Last edited: Oct 9, 2020
  5. Oops... something failed, "The highlighted areas on your image too much dense (dark) the film, maybe too weak or bright on the image... ".
    I wanted to mean: "The highlighted areas on your image will be too much dense (dark) on the film, so maybe too much weak or bright on the print... "
     
  6. Film!
    An absolutely ridiculous medium for someone that declares themselves "super new to photography" to be learning with.

    Like learning to juggle with objects that stay floating in the air for a few days before falling back down - and after being randomly tampered with by someone else while up there.
     
  7. As a person who has mentored several people just starting in film photography (ongoing), I go with Joe's thinking. It is insane trying to change the logic patterns of people about the various film related subjects one needs to imprint on the little grey cells. Most young people of today are living MTV, dna altered, lives. I believe it is termed "Instant Gratification " Since low priced digital cameras with controls are widely available, the effect of over / under exposure "pops" in their brains almost instantly. They do not care about Jpg vrs Raw, noise, etc., they just see an image and can compare the difference.
    Once you lead this person into the SEEING part of photography, then EZ them into the Techno aspects of our various mechanical creations and their related results. . the need to process the film and finally, The Print, be it outsourced or in house (scanned) and the computer work up.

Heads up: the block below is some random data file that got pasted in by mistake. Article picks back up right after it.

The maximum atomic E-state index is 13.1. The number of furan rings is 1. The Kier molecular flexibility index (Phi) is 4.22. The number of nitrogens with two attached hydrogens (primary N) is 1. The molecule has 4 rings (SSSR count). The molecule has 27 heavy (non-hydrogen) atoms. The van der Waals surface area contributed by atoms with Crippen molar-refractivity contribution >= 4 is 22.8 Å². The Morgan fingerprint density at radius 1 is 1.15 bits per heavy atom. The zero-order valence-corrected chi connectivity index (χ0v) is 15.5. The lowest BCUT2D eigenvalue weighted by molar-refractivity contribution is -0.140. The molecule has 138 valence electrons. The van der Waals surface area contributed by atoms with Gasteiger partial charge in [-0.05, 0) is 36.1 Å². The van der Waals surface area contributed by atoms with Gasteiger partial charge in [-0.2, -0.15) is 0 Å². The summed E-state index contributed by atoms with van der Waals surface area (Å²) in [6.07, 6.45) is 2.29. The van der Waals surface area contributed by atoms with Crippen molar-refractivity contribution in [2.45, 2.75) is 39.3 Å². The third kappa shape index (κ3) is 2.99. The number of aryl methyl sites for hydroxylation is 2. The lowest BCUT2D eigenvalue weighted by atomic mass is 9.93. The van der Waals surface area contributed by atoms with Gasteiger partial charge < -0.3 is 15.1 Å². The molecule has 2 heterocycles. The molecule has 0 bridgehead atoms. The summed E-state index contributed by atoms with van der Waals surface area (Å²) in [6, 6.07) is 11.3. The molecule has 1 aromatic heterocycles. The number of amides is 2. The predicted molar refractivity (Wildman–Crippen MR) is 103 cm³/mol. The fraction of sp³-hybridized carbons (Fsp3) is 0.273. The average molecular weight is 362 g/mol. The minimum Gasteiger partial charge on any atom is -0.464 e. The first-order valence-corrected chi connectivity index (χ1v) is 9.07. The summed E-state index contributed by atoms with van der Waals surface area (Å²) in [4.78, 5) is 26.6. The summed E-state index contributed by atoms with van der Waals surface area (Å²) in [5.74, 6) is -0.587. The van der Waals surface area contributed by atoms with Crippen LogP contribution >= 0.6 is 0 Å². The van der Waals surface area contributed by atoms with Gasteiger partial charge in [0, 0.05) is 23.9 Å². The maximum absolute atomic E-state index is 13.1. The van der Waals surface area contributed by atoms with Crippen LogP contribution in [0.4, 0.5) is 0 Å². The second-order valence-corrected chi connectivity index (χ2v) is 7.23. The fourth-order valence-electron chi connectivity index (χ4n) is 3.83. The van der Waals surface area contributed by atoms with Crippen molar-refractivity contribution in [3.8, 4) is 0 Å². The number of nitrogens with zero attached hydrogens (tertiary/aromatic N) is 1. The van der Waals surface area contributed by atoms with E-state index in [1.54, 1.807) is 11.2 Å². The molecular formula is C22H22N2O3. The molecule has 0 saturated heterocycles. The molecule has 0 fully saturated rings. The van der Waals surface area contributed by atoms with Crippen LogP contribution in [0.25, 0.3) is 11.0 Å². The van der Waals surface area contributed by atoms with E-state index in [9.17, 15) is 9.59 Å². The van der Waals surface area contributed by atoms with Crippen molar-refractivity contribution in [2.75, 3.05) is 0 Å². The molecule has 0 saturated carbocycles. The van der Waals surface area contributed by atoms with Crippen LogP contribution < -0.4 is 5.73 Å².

K.I.S.S. is still a good talking point.. Aloha, Bill
     
  8. Sorry guys, can't agree with you. I managed to learn using film and I suspect both of you did as well. Digital wasn't even a pipe dream in those days. We had to learn it if we wanted to get anywhere. That it took more work and time was a good thing and still is. Instant gratification is certainly an issue now and I see no reason to support it while trying to teach or learn something about photography. If that's all anyone wants then I guess their I phone will keep them happy. If one wants to learn how it works and how to achieve one or another effect like shallow depth of field and so on then do the work!

    Rick H.
     
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  9. Sorry, but using the best teaching tool for the job has nothing to do with "instant gratification" - the more appropriate term when using a digital camera to teach photographic basics is "instant feedback". Use the right tool for the job - direct access to a histogram sure beats having to cope with Adams' zone system. Not that the latter is something I would attempt to teach someone who just gets their feet wet in photography.